In his customary frank way, he said, “Well I don’t really give a fuck about the other, it’s part of who I am, although I have been on the end of a few beat-up articles and misinformation.” He then went on to relate a story from March 1989 so revealing, encapsulating the heights of his dual careers, that it’s difficult not to kick off with it …
“It was the most interesting week of my life, The Ultimate Event with Frank Sinatra, Liza Minnelli and Sammy Davis Jr, and the craziness started before they even arrived in the country. A few days before they arrived, I attended a meeting at Melbourne International Airport with me, (tour manager) Swampy Marsh, and (promoters) Michael Chugg and Tony Cochrane, plus the airport manager, the head of the Victorian police, someone from the Federal Police, and the heads of customs and immigration. I shouldn’t have been in the same room as these guys – I had just landed ten tonnes of hashish in Sydney, unloaded the stuff off the ship, put it to bed and down to Melbourne for the Sinatra tour.
“Chuggy told them that the Sinatra crew didn’t like to go through Customs but before they could respond, he said, ‘Oh I forgot to ask if any of you would like to attend the show as our guests.’ That did it. We even had a full rehearsal on the day before. There was 40 guys from Bob Jones Security, velvet ropes leading to the limos, one each for the stars, plus a fleet of other vehicles. It was party of 67 but maybe 10 of them, the stars and partners and managers, were hustled through to a private area and into the waiting limos. Customs and Immigration processed them in the hotel about two hours later. In Sydney the motorcade had four motorcycle cops leading the way and not a single red light. The power of Sinatra! We didn’t get that cooperation in rock’n’roll.”
Ten months later, in January 1990, Ian Saxon was arrested and charged with importing 30 tonnes of hashish into Australia.
Ten months later, in January 1990, Ian Saxon was arrested and charged with importing 30 tonnes of hashish into Australia. That might have been the end of it; not exactly the lower end of offending, just one more former pop star gone bad. But in March 1993 Saxon went from a little-known criminal and former minor pop star to household name.
Ian Hall Saxon was born in Auckland on 19 January 1943 and grew up around music, his father being an accomplished pianist; Ian toyed with the saxophone and played a little guitar but he saw himself as a singer. His first paid gigs were in 1961 at St Seps’ dance hall, Newton, in the resident big band led by Niel Randrup and featuring drummer Frank Gibson Sr. “That didn’t last long, it was the end of an era and the big bands were going out.”
Saxon was nothing if not ambitious and he created a career as the ‘Singing Compere’. “I stole that off Lou Clauson,” he says. “He didn’t need it anymore after he became one half of Lou & Simon.” His first gig as singing compere, in 1962, was at the newly-opened Shiralee nightspot, followed in 1963 by another new venue, The Top Twenty, and then down to Wellington, working for local promoter Ken Cooper, compering Teenarama events around the region.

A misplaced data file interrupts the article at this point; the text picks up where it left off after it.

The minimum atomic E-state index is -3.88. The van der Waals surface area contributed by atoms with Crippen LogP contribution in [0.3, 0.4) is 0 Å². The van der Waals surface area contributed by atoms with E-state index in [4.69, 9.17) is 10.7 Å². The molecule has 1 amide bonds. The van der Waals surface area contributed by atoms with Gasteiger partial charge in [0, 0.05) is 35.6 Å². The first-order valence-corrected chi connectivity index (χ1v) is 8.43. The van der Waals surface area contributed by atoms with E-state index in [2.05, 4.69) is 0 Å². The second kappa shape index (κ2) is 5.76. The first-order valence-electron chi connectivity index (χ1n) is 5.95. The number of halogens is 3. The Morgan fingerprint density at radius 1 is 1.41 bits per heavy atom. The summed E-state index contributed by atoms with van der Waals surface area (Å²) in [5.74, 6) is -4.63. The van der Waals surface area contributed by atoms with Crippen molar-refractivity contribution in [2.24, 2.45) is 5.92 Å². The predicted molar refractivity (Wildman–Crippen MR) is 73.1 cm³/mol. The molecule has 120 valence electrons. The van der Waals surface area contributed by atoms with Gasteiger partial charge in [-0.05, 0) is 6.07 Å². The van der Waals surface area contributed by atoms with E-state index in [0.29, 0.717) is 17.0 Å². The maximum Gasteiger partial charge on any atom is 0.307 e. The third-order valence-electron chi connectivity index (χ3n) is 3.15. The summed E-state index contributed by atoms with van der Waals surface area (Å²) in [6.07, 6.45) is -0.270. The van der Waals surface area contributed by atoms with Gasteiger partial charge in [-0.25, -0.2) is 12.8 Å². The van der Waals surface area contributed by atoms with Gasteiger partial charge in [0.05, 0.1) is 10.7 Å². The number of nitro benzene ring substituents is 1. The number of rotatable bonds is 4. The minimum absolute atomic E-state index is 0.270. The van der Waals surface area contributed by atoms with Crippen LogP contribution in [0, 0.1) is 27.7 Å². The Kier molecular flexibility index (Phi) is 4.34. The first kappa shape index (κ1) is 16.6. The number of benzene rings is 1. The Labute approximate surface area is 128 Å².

These experiences led to compering national tours for promoters such as Jim Haddleton, Graham Dent and Joe Brown; artists included Tommy Adderley, Bill & Boyd, Dinah Lee, the Howard Morrison Quartet, Max Merritt & the Meteors, Peter Posa, the Quin Tikis and Toni Williams.
“Some of these tours went on for three or even four months, not always the same line-up, one act would peel off and another come in. Big towns and small towns, mostly theatres or town halls. Sometimes I might be the advance man putting up posters and alerting the press and radio but mostly I was the singing compere and often the side-stage guy doing the lights and curtains, old school, I did that shit too. I was usually lumbered with what we called the Ice Cream Slot, first up after the break when the audience was too busy finishing their ice creams to applaud.
“The format – and most promoters did this, Benny [Benny Levin], Haddleton, Dent – would feature a headline act like the Morrison Quartet or Peter Posa, and a couple of lesser lights like, say, Tommy Adderley, maybe a country and western act and a backing band like the Meteors, who’d also do their own set, and there’d be me, the singing compere, and a comedy act or [magician] Jon Zealando or a hypnotist, the old vaudeville format. I learned a lot from a guy named Stan Wineera, who had been a compere and comedian back in the vaudeville days.
“Graham Dent once used a guy called Prince Carlo Laska. I can remember in Levin or somewhere Graham had him laying on a bed of nails for two-three hours in a shop window to promote the show and he always made sure that one hotel room had a fully-made bed with Prince Carlo Laska’s bed of nails beside it, just in case a reporter or somebody asked the maid about him. He’d sleep in a different room. Dent was the original bullshit promoter. Prince Carlo Laska’s back was raw by the end of the tour and we all knew how to do his tricks, climb the ladder of machetes, it was fucking hilarious.
“We were all kids so the money wasn’t the object but I might get £20 a week, not bad money, plus £15 a week for accommodation, staying in old-style hotels, no toilet or shower in your room but including an evening meal. It was lots of fun.”
There were other activities when not on the road, briefly including a weekly radio spot in 1965 on the popular 1ZB breakfast announcer Phil Shone’s Saturday morning hour-long pop chart show, Priority Parade, sponsored by the Shiralee. Saxon’s five minutes was generally spent talking about that weekend’s entertainment at the Shiralee and other Auckland nightspots, but he got to interview the Rolling Stones.
“John Hawkins, the English guy at Stebbings, had worked in London just as the British bands were hitting their straps and he knew a lot of those guys, and he knew the Stones and he knew Loog Oldham so he arranged it and he sorted the recording equipment. I was dumber than dogshit, no background research. It was still Beatles and Stones and I was in the Beatles camp, didn’t really know all the Stones stuff. Harry Miller put them up at the Norfolk Lodge in Parnell, up near St Stephens Avenue, two to a room, Mick and Keith, Bill and Charlie … I cringe thinking back. After I asked some stupid fucking question, Charlie gave me a look like I’d crawled out from under a rock.”
“Eldred credited it to Ian Saxon and The Creditors because he didn’t expect the musicians to get paid.”